“Loneliness is the feeling we get in our heart and soul when we want to be connected with someone, and someone is not available to connect with. This can certainly occur when we are alone, but it also occurs in relationships when one or both partners are unavailable for connection — due to being angry, withdrawn, tired or ill.” This statement is from the Huffington Post at http://www.huffingtonpost.com/margaret-paul-phd/relationship-advice_b_1931687.html . We can help with a couple’s lost connection. and can improve communications and intimacy. This is extremely important for the mental health of couples and their well being.
The gig economy makes for increased anxiety and depression. It impacts the starting of families, long-term relationships, and intimacy. Counseling can address this uncertain and unstable environment in this new economic era.
Many people feel a loss of control as a result of the recent presidential election. What’s the remedy? Focus on what you can control. For example, caring for others, small acts of kindness, engage in self-care, and talk to your therapists. However, this will take time. Remaining optimistic is always a good idea.
“Post Election Distress.” The Atlantic (November 10, 2016).
How to increase sexual interest in relationships?
The answer is really simple. Be nice and genuinely interested in your partner. That means to listen. Pay attention to details and to be responsive to their needs.
Increase intimacy out of the bedroom increases desire in the bedroom.
“How to Rekindle Sexual Desire — Be Nice.” Wall Street Journal (Oct. 18, 2016).
It is becoming clearer that changes in the economy have dramatically added to the withdrawal of some men and women from the labor force. These changes have contributed to more painkiller dependency, divorce, and great deal more of anger. The following are two quotes from a recent lead editorial in the New York Times (Oct. 17, 2016).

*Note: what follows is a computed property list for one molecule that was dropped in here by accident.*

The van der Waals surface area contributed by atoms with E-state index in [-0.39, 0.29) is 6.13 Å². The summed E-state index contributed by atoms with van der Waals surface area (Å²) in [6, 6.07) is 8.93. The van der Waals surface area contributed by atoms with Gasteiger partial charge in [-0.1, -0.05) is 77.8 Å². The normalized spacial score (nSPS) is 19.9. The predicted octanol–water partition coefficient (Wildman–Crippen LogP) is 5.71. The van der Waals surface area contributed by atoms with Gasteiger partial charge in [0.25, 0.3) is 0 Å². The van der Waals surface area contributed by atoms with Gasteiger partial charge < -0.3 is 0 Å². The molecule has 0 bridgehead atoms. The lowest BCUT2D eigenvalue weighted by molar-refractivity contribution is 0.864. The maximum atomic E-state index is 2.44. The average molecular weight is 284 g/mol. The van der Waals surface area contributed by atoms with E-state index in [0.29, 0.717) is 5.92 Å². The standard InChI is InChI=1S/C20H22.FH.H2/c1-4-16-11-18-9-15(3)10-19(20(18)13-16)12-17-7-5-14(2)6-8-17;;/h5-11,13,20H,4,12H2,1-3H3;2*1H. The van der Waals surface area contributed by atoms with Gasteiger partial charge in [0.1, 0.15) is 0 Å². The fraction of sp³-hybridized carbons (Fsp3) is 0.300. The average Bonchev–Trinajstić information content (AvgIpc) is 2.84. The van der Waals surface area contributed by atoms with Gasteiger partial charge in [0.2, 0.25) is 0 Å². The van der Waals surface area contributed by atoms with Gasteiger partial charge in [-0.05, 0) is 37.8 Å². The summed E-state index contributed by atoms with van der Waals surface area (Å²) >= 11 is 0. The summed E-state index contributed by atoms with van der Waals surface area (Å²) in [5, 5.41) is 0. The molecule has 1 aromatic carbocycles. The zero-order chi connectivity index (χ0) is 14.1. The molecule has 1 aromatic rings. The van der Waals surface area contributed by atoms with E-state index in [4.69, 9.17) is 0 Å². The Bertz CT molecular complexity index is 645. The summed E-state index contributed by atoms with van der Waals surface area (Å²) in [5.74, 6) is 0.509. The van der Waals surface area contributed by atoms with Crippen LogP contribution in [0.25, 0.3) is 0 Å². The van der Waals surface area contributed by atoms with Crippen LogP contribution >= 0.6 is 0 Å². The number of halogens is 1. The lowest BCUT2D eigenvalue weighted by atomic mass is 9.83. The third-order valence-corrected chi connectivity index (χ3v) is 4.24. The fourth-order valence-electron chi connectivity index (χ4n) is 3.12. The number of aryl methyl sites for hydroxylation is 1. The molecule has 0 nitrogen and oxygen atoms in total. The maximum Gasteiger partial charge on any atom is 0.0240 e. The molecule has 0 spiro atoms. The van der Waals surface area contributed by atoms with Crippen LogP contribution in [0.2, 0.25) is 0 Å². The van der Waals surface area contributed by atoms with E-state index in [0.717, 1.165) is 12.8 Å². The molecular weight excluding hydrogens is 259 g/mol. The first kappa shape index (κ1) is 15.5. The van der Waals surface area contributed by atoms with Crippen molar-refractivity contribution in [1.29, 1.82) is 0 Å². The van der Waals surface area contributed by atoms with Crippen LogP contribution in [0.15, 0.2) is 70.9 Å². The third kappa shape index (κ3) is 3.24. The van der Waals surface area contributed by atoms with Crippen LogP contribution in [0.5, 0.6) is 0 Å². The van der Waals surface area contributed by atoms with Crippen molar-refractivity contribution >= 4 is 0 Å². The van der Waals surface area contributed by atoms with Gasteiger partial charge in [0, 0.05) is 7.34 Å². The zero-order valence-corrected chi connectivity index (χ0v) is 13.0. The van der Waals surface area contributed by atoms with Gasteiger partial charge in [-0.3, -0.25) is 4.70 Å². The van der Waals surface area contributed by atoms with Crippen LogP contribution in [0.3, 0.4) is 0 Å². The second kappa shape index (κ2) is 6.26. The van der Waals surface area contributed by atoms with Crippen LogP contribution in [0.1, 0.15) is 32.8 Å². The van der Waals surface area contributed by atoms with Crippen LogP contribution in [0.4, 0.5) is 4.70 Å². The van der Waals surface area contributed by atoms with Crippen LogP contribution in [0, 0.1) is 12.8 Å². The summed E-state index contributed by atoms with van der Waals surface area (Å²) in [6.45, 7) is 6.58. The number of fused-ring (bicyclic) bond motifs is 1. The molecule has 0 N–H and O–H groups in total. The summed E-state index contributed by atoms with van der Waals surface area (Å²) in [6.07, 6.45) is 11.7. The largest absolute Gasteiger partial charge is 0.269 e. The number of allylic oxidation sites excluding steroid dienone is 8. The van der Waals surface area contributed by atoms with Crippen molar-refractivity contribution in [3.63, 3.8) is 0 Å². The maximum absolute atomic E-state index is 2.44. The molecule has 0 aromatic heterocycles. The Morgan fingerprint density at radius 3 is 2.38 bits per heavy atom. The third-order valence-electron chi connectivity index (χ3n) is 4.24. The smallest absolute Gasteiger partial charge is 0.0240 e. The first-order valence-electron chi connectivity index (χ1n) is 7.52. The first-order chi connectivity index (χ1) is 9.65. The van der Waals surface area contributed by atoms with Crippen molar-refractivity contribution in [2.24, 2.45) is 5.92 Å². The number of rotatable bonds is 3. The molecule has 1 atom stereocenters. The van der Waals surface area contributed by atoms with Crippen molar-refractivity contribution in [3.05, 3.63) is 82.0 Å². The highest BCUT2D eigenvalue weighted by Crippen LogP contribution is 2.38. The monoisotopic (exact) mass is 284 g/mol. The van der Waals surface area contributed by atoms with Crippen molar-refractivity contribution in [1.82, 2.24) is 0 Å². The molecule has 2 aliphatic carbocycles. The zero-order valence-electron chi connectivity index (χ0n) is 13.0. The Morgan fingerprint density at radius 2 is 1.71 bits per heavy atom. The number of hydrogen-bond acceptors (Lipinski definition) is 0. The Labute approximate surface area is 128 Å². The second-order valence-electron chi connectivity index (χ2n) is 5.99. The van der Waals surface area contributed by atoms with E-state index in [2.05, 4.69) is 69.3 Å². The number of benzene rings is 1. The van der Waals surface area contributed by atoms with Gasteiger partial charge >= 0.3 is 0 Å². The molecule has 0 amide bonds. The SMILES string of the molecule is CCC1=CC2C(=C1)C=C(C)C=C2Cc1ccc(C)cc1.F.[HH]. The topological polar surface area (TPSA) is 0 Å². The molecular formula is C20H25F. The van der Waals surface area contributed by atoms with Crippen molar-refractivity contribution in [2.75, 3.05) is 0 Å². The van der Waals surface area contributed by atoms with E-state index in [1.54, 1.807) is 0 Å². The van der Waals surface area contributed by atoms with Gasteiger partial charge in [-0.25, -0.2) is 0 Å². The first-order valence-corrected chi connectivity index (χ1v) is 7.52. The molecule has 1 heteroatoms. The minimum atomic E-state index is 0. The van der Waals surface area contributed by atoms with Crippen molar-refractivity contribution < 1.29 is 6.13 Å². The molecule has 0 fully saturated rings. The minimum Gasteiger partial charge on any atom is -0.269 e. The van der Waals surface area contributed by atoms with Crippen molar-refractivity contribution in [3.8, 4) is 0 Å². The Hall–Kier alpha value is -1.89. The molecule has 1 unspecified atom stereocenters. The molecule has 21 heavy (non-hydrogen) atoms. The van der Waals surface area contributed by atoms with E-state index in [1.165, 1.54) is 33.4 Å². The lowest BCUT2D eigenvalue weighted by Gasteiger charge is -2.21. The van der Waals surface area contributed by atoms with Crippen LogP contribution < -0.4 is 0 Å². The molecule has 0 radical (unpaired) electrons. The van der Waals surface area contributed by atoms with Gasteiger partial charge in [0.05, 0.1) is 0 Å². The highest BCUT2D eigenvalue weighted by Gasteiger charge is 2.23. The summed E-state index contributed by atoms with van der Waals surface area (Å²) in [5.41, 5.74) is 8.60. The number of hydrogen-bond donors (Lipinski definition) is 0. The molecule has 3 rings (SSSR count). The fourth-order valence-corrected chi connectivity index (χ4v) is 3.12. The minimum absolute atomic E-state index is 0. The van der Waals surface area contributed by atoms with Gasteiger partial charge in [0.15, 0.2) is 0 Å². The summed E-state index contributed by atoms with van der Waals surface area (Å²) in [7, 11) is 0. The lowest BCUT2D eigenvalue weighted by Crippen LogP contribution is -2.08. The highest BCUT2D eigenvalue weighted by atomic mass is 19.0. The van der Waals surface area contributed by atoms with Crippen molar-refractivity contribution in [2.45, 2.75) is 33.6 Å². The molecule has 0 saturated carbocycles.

- The connection between chronic joblessness and painkiller dependency is hard to quantify …. Some experts suspect that frequent use of painkillers is a result of being out of work, because people who have no job prospects are more likely to be depressed, become addicted to drugs and alcohol and have other mental health problems.
- While it’s hard to generalize across a large group of people, it’s clear that job market changes can have significant health effects on the labor force. … [S]oaring levels of prescription opioid addiction in the general population … [add to these effects].
My observation is that as joblessness increases so does the need for mental health counseling. This is critically necessary in order to avoid other health problems such as addition and depression.
“The Men Missing from the Job Market.” New York Times (Editorial) (10.17.16)
Good article about the thinking of a marriage therapist who has practiced over 40 years. Some observations by him:
He emphasizes what each person contributes to the marriage;
Takes time to determine if a marriage will last;
Big mistake to gang up on someone;
I do give “homework” especially to increase intimacy;
I can tell if therapy is working if they are making progress in their relationship. Then I ask them.
Two or three chronic problems don’t ever go away. Learn to live with them.
Sounds like good conclusions after forty years.Seems very basic. But they are also true.
… “What a Marriage Therapist Really Thinks? Wall Street Journal (April 5, 2016).